Introduction: Laser-Etched 16mm Film Strip

This is a step-by-step walkthrough of how to laser etch an animation on to 16mm black leader film.

Step 1: Animation

The first step is to make your animation! You can do this using Photoshop's animation tool, or by drawing directly onto the file in Photoshop or in Illustrator. Doing this doesn't guarantee the smoothness of the animation, but instead will be a bit more unpredictable in making use of the medium. If you animate in Photoshop, you should transfer your file over to Illustrator before printing it. If you drew your animation on its own layer, it's easy to copy and paste it into Illustrator and just transform it to fit.

Step 2: Registration

Once you're at a computer that's connected with the laser cutter you'll be using, it's time to register your design in order to ensure it prints properly. You'll want to have a base that you can tape your film to as a guide. You can laser cut a piece of wood to about the length of the section of film you're printing to make one easily. It also helps to have a line going across it to ensure that you've lined the film strip up evenly. Once your film strip is on the laser cutter bed, focus the laser to the height of film strip plus whatever is under it. Then, use the pointer tool to check that the file and film strip are properly aligned. You should check at the beginning of the strip and at various other points along it to ensure that the file doesn't trail off the film. If you open up the top of the laser cutter slightly, the laser carriage will project a dot that makes this step much easier. If you need to, you can move the file using the tool on the computer, or you can manually move the film strip on the laser cutter bed.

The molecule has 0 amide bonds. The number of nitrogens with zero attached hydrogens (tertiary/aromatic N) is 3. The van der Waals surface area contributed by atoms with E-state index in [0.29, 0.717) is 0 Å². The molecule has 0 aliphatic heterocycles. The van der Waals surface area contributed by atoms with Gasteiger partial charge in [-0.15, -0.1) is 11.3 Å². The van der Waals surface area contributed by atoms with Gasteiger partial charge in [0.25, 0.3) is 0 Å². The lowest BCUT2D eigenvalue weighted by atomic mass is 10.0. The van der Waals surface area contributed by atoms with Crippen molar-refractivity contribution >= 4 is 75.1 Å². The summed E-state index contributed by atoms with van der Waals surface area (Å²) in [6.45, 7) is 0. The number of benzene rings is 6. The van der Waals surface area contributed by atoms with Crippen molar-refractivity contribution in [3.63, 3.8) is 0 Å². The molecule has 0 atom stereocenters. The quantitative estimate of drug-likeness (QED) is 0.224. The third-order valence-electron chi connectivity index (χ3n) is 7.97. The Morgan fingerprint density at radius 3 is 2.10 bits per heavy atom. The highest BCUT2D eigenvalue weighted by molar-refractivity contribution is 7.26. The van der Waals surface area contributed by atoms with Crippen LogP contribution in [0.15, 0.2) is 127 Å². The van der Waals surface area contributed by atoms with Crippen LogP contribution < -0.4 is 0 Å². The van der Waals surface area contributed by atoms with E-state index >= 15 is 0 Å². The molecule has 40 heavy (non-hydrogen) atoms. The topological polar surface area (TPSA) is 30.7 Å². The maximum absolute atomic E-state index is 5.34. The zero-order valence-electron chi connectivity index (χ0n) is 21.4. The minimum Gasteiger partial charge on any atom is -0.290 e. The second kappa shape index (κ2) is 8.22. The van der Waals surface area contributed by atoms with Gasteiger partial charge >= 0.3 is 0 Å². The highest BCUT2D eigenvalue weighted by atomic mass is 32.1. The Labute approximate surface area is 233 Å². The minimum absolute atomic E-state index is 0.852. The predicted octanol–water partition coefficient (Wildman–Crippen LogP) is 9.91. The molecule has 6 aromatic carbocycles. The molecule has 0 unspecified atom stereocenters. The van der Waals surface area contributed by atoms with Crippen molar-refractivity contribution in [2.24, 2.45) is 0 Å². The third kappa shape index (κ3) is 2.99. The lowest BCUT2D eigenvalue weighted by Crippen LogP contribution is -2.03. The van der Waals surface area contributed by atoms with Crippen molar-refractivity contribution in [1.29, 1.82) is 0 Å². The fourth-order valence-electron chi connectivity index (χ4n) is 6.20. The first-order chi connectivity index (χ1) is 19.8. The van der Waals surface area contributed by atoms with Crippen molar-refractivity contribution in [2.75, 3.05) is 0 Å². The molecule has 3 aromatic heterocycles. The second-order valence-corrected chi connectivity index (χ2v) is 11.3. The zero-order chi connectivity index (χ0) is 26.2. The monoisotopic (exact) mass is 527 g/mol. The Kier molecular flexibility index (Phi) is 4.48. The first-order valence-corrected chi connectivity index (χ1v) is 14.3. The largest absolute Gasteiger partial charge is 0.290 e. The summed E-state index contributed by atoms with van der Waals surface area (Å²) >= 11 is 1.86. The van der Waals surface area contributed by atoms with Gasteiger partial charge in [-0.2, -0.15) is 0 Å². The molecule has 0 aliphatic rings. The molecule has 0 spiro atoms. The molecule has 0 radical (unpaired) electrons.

Step 3: Print Preparation

You need to double check that all of the settings on the laser cutter are correct before you finalize and start the etching process. Under materials, select plastic, then polyester, then mylar film. Set the material thickness to the thinnest setting possible. The default settings for this material should be fine, but if the laser cutter doesn't print the design well, try changing the power to 20 and speed to 75.

Step 4: Print!

Now you're ready to print! Hit the big green play button and watch your design get etched onto the film. If your design is longer than the laser cutter bed, you can roll up the end of the film spool and re-tape it down, then repeat the previous few steps to prepare and etch the next part of your animation on the film.